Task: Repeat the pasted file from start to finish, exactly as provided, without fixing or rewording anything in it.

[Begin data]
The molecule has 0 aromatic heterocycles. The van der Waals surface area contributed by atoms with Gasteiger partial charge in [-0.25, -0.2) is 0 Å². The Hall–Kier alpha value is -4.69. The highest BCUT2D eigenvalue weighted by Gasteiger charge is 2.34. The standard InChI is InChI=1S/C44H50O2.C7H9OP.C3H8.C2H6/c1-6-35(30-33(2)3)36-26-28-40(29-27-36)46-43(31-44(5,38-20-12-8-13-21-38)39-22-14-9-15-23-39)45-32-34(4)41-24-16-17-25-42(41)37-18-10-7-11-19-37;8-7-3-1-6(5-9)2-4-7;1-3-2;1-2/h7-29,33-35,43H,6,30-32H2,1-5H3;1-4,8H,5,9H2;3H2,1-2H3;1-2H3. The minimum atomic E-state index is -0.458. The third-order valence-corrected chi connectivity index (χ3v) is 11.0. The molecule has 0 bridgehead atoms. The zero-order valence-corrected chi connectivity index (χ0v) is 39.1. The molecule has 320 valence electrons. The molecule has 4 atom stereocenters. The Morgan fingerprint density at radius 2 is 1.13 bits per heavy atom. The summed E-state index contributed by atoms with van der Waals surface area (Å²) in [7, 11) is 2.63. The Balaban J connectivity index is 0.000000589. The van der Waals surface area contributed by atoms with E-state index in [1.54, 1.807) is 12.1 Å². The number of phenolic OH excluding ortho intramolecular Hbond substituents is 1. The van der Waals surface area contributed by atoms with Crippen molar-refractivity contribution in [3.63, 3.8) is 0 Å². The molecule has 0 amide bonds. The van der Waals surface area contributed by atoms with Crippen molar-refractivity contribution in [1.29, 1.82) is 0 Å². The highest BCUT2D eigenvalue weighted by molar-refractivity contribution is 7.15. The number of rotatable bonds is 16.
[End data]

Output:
The molecule has 0 aromatic heterocycles. The van der Waals surface area contributed by atoms with Gasteiger partial charge in [-0.25, -0.2) is 0 Å². The Hall–Kier alpha value is -4.69. The highest BCUT2D eigenvalue weighted by Gasteiger charge is 2.34. The standard InChI is InChI=1S/C44H50O2.C7H9OP.C3H8.C2H6/c1-6-35(30-33(2)3)36-26-28-40(29-27-36)46-43(31-44(5,38-20-12-8-13-21-38)39-22-14-9-15-23-39)45-32-34(4)41-24-16-17-25-42(41)37-18-10-7-11-19-37;8-7-3-1-6(5-9)2-4-7;1-3-2;1-2/h7-29,33-35,43H,6,30-32H2,1-5H3;1-4,8H,5,9H2;3H2,1-2H3;1-2H3. The minimum atomic E-state index is -0.458. The third-order valence-corrected chi connectivity index (χ3v) is 11.0. The molecule has 0 bridgehead atoms. The zero-order valence-corrected chi connectivity index (χ0v) is 39.1. The molecule has 320 valence electrons. The molecule has 4 atom stereocenters. The Morgan fingerprint density at radius 2 is 1.13 bits per heavy atom. The summed E-state index contributed by atoms with van der Waals surface area (Å²) in [7, 11) is 2.63. The Balaban J connectivity index is 0.000000589. The van der Waals surface area contributed by atoms with E-state index in [1.54, 1.807) is 12.1 Å². The number of phenolic OH excluding ortho intramolecular Hbond substituents is 1. The van der Waals surface area contributed by atoms with Crippen molar-refractivity contribution in [3.63, 3.8) is 0 Å². The molecule has 0 amide bonds. The van der Waals surface area contributed by atoms with Crippen molar-refractivity contribution in [1.29, 1.82) is 0 Å². The highest BCUT2D eigenvalue weighted by molar-refractivity contribution is 7.15. The number of rotatable bonds is 16.